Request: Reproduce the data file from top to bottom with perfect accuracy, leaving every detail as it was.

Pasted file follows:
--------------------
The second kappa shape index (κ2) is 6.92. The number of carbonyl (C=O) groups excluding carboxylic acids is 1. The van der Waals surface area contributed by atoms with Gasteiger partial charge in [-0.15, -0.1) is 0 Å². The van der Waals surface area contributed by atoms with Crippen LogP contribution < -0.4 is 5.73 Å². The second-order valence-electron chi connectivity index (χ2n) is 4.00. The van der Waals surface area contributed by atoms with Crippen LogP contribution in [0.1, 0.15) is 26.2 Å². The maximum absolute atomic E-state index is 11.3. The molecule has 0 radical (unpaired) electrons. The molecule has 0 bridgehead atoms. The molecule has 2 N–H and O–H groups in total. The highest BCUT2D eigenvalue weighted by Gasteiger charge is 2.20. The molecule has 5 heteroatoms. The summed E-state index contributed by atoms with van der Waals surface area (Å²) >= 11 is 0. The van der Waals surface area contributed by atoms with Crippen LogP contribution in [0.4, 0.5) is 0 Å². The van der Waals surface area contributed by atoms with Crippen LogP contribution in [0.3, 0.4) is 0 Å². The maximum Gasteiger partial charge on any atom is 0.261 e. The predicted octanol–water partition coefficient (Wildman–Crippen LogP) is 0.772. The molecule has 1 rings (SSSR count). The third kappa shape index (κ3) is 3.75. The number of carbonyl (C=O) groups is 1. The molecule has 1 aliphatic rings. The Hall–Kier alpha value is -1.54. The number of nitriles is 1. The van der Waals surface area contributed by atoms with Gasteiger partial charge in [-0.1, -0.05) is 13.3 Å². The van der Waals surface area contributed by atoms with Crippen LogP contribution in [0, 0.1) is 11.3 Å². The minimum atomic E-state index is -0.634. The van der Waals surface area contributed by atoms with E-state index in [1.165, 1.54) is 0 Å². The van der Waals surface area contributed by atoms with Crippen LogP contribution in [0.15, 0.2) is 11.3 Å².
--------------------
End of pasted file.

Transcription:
The second kappa shape index (κ2) is 6.92. The number of carbonyl (C=O) groups excluding carboxylic acids is 1. The van der Waals surface area contributed by atoms with Gasteiger partial charge in [-0.15, -0.1) is 0 Å². The van der Waals surface area contributed by atoms with Crippen LogP contribution < -0.4 is 5.73 Å². The second-order valence-electron chi connectivity index (χ2n) is 4.00. The van der Waals surface area contributed by atoms with Crippen LogP contribution in [0.1, 0.15) is 26.2 Å². The maximum absolute atomic E-state index is 11.3. The molecule has 0 radical (unpaired) electrons. The molecule has 0 bridgehead atoms. The molecule has 2 N–H and O–H groups in total. The highest BCUT2D eigenvalue weighted by Gasteiger charge is 2.20. The molecule has 5 heteroatoms. The summed E-state index contributed by atoms with van der Waals surface area (Å²) >= 11 is 0. The van der Waals surface area contributed by atoms with Crippen LogP contribution in [0.4, 0.5) is 0 Å². The van der Waals surface area contributed by atoms with Crippen LogP contribution in [0.3, 0.4) is 0 Å². The maximum Gasteiger partial charge on any atom is 0.261 e. The predicted octanol–water partition coefficient (Wildman–Crippen LogP) is 0.772. The molecule has 1 rings (SSSR count). The third kappa shape index (κ3) is 3.75. The number of carbonyl (C=O) groups is 1. The molecule has 1 aliphatic rings. The Hall–Kier alpha value is -1.54. The number of nitriles is 1. The van der Waals surface area contributed by atoms with Gasteiger partial charge in [-0.1, -0.05) is 13.3 Å². The van der Waals surface area contributed by atoms with Crippen LogP contribution in [0, 0.1) is 11.3 Å². The minimum atomic E-state index is -0.634. The van der Waals surface area contributed by atoms with E-state index in [1.165, 1.54) is 0 Å². The van der Waals surface area contributed by atoms with Crippen LogP contribution in [0.15, 0.2) is 11.3 Å².